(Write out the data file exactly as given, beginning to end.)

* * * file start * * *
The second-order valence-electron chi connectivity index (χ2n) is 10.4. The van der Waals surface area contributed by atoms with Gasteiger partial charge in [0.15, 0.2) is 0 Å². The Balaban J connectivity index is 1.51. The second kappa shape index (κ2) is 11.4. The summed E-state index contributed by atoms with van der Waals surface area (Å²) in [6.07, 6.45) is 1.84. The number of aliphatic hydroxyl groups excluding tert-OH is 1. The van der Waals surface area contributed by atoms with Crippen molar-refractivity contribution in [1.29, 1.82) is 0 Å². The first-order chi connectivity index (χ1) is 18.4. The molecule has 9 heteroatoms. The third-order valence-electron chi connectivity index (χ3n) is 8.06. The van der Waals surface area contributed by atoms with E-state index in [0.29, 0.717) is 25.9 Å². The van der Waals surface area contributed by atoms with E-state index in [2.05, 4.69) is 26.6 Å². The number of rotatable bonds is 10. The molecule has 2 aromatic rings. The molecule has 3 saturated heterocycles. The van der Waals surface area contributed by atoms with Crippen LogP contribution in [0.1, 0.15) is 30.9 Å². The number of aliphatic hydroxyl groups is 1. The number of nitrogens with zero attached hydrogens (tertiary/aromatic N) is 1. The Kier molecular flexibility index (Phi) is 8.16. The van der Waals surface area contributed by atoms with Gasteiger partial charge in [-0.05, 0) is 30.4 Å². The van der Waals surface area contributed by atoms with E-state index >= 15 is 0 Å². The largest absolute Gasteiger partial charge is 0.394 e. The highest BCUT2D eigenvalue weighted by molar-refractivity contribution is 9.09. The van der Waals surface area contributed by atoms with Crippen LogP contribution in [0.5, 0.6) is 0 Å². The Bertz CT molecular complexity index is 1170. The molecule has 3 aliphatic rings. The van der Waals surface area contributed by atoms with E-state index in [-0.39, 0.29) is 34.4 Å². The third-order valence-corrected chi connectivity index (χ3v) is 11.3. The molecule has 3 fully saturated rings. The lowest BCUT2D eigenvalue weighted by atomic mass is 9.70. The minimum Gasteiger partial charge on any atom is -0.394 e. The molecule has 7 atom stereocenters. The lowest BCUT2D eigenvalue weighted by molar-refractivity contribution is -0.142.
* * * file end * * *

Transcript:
The second-order valence-electron chi connectivity index (χ2n) is 10.4. The van der Waals surface area contributed by atoms with Gasteiger partial charge in [0.15, 0.2) is 0 Å². The Balaban J connectivity index is 1.51. The second kappa shape index (κ2) is 11.4. The summed E-state index contributed by atoms with van der Waals surface area (Å²) in [6.07, 6.45) is 1.84. The number of aliphatic hydroxyl groups excluding tert-OH is 1. The van der Waals surface area contributed by atoms with Crippen molar-refractivity contribution in [1.29, 1.82) is 0 Å². The first-order chi connectivity index (χ1) is 18.4. The molecule has 9 heteroatoms. The third-order valence-electron chi connectivity index (χ3n) is 8.06. The van der Waals surface area contributed by atoms with E-state index in [0.29, 0.717) is 25.9 Å². The van der Waals surface area contributed by atoms with E-state index in [2.05, 4.69) is 26.6 Å². The number of rotatable bonds is 10. The molecule has 2 aromatic rings. The molecule has 3 saturated heterocycles. The van der Waals surface area contributed by atoms with Crippen LogP contribution in [0.1, 0.15) is 30.9 Å². The number of aliphatic hydroxyl groups is 1. The number of nitrogens with zero attached hydrogens (tertiary/aromatic N) is 1. The Kier molecular flexibility index (Phi) is 8.16. The van der Waals surface area contributed by atoms with Gasteiger partial charge in [-0.05, 0) is 30.4 Å². The van der Waals surface area contributed by atoms with E-state index >= 15 is 0 Å². The largest absolute Gasteiger partial charge is 0.394 e. The highest BCUT2D eigenvalue weighted by molar-refractivity contribution is 9.09. The van der Waals surface area contributed by atoms with Crippen LogP contribution in [0.5, 0.6) is 0 Å². The Bertz CT molecular complexity index is 1170. The molecule has 3 aliphatic rings. The van der Waals surface area contributed by atoms with E-state index in [-0.39, 0.29) is 34.4 Å². The third-order valence-corrected chi connectivity index (χ3v) is 11.3. The molecule has 3 fully saturated rings. The lowest BCUT2D eigenvalue weighted by atomic mass is 9.70. The minimum Gasteiger partial charge on any atom is -0.394 e. The molecule has 7 atom stereocenters. The lowest BCUT2D eigenvalue weighted by molar-refractivity contribution is -0.142.